"Each core has its own CPU, its own memory - it's local to that node so it's multi-socket friendly - that's NUMA-friendly [non-uniform memory access]. It's expensive to access memory between one core and one socket with memory that belongs to another socket," Laor said.
"Within a server we have lots of such shards - exactly the amount of the x86 cores that exists in that server. The bigger the server grows with the newer CPUs that Intel produces, the better for us because we scale up linearly. In the relations between the cores, everything is independent."
Scylla has been written in C++ 14 - together with the project's Seastar programming model. The Seastar C++ application framework is designed for high concurrency server applications and described on GitHub as "an event-driven framework allowing you to write non-blocking, asynchronous code in a relatively straightforward manner".
According to Laor, another major difference from Cassandra lies in the way Scylla handles caching.
"Usually regular databases - every database except for Oracle - don't have a sophisticated block cache and rely on the Linux page cache instead. Now Linux page cache does a great job. But if you need just a 100-byte object then the Linux page cache will host that in a full 4,000-byte page - just for 100 bytes. So we have our very own cache and a renovated storage engine," he said.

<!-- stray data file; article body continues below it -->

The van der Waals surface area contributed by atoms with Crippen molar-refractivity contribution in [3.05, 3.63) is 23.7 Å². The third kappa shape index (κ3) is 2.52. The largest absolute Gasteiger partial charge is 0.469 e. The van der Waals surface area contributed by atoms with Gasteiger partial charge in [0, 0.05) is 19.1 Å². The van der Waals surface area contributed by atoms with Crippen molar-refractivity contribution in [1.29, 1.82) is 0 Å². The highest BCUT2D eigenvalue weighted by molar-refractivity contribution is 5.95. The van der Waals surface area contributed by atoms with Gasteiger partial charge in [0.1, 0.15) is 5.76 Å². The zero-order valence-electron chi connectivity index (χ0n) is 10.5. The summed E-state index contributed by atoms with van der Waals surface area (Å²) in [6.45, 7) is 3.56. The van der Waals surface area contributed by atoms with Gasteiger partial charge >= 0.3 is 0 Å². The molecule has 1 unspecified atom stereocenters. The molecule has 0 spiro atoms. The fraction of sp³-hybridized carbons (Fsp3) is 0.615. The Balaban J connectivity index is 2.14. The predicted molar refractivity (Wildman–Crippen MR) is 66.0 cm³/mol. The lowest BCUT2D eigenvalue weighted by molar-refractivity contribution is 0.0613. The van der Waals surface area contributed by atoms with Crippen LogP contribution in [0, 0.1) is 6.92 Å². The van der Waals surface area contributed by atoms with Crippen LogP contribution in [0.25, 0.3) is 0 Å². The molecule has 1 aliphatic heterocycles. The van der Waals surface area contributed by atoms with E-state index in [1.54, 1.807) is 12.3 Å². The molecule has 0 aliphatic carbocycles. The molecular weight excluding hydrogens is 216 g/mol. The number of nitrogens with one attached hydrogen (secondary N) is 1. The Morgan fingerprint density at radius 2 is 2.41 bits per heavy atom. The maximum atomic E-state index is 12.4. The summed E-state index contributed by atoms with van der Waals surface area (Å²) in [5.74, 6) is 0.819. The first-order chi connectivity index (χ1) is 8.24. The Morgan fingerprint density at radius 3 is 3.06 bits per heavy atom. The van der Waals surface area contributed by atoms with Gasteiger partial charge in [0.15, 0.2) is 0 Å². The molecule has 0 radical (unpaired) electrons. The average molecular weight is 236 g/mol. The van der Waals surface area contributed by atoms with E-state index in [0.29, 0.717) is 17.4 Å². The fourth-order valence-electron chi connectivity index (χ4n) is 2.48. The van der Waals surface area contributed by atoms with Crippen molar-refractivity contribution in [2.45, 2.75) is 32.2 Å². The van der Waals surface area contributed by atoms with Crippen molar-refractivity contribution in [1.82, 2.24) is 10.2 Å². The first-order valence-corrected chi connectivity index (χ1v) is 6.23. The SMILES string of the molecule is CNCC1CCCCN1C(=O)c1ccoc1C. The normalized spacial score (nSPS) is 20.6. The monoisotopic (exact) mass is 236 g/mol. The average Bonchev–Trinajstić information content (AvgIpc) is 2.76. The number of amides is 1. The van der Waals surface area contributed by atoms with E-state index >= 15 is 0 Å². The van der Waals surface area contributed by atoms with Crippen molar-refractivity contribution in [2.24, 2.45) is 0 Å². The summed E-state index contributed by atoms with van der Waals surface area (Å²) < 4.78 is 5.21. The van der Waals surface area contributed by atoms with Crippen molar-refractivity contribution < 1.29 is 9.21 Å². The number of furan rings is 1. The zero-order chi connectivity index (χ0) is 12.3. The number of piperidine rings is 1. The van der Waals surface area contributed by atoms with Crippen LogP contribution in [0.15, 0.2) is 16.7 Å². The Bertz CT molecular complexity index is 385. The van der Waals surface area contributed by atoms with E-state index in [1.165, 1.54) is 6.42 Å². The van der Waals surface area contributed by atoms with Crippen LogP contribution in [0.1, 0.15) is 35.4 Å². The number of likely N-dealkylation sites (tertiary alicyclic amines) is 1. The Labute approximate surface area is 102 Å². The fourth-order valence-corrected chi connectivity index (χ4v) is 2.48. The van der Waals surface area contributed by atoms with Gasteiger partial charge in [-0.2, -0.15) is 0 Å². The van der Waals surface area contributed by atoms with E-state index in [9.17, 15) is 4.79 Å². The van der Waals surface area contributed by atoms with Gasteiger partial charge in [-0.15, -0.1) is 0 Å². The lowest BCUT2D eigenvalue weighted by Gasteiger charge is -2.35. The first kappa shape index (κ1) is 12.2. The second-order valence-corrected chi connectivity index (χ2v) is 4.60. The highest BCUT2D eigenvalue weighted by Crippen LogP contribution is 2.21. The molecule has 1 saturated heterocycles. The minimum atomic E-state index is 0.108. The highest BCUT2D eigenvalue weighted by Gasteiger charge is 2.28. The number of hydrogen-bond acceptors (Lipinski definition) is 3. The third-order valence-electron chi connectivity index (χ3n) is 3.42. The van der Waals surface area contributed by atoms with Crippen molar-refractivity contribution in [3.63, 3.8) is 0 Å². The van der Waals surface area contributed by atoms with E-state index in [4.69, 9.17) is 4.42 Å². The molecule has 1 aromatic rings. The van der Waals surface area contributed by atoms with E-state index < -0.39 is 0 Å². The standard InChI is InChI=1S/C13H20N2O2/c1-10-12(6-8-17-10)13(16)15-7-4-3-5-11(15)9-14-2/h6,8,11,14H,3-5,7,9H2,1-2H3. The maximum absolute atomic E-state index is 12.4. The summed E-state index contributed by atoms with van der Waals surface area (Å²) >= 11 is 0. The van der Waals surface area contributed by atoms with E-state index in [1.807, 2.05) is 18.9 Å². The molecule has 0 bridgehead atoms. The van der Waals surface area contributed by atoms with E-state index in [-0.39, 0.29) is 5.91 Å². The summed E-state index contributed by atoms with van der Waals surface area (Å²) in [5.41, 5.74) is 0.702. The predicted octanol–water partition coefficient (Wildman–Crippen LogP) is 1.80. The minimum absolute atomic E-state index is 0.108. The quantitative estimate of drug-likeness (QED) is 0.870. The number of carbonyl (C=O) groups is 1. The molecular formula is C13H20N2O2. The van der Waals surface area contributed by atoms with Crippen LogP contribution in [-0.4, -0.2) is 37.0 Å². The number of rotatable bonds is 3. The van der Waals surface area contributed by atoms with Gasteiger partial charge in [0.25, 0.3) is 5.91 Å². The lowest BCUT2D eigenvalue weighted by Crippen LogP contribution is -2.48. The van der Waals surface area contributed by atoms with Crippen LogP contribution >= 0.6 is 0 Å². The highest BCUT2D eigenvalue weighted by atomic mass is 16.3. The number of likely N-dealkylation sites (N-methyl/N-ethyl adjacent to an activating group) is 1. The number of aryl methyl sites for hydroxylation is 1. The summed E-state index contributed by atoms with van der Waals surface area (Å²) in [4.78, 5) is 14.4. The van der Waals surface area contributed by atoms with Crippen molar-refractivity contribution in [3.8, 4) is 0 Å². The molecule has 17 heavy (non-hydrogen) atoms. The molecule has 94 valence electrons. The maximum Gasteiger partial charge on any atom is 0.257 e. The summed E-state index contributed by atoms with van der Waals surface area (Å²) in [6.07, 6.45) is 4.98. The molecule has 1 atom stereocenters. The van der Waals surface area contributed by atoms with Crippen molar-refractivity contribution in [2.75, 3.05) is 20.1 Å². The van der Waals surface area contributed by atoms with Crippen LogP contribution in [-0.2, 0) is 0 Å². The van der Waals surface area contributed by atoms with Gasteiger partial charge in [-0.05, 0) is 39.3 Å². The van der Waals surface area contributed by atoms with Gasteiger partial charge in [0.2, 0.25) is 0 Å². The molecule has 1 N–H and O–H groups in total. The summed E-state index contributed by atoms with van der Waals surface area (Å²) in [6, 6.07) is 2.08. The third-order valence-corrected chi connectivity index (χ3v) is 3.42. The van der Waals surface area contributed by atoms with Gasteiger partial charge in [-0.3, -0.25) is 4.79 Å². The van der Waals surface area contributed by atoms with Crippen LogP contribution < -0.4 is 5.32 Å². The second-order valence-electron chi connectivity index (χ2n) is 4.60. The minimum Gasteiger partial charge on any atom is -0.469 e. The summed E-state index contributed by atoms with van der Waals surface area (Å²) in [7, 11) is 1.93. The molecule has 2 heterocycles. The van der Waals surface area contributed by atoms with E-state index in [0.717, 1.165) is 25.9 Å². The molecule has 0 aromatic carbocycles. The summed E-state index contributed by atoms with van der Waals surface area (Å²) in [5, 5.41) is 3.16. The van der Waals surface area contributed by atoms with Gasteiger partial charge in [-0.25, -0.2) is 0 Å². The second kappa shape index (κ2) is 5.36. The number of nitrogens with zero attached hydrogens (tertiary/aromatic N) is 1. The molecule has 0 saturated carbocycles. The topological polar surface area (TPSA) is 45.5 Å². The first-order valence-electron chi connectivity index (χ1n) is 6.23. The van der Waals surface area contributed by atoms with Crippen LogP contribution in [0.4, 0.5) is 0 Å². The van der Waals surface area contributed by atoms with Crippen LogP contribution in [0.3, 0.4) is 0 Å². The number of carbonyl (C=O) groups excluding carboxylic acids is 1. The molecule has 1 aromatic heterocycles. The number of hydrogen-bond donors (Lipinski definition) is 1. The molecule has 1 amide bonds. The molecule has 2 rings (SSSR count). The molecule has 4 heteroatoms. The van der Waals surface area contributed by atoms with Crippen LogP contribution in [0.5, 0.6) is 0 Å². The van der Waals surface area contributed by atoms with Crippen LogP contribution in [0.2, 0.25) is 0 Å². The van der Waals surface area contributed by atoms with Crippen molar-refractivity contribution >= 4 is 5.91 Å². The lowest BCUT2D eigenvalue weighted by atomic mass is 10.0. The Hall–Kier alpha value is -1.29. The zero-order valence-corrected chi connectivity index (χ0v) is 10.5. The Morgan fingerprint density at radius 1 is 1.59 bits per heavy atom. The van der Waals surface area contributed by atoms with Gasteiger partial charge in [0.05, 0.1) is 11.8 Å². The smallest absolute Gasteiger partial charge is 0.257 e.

Users have a number of ways to tap into Scylla's projected performance improvements.
"If you pay Amazon for 500 virtual machines running Cassandra, then you'll be able to carry out the workload with 50 and have huge savings. Another option is just to have huge margins to handle traffic spikes," Laor said.
"Usually with Cassandra it's really hard to model the data correctly and small mistakes mean you suffer a lot. Because data modelling is hard, some users choose to use Cassandra as a key-value implementation, which is a pity. So in our case, it'll be much easier to model data, and wrong data modelling won't bring disastrous performance as it does with Cassandra."
To solve Cassandra bottlenecks, some users apply caches in front of the database, either Memcached or Redis.
"In our case, the database itself is as fast as Redis, so there's no need - and no need to manage a Redis installation. You can just utilise all the memory from those Redis machines and apply it to the database and get even better performance than you had before with Redis," he said.
Given Kivity and Laor's backgrounds, it is unsurprising that Scylla is going to be an entirely open-source project, available under a GNU Affero General Public License, or AGPL.
Although the immediate focus is on Cassandra, plans include applying the technology behind Scylla in other areas.
"We're starting with Cassandra and not the other NoSQL stores such as Redis or HBase or even traditional SQL databases. But up next we intend to expand to other places because we have a terrific throughput machine here, which is highly available and can do disaster recovery," Laor said.
"With this machine of ours we'll be able to go in other directions, either vertical and integrate really well with analytics engines like Spark or go horizontal and add protocols. We have great infrastructure with gossip [comms protocol] and a really flexible replication model. But of course first we'll be 100 percent focused on the core database. There's much to improve and a lot of users to attract."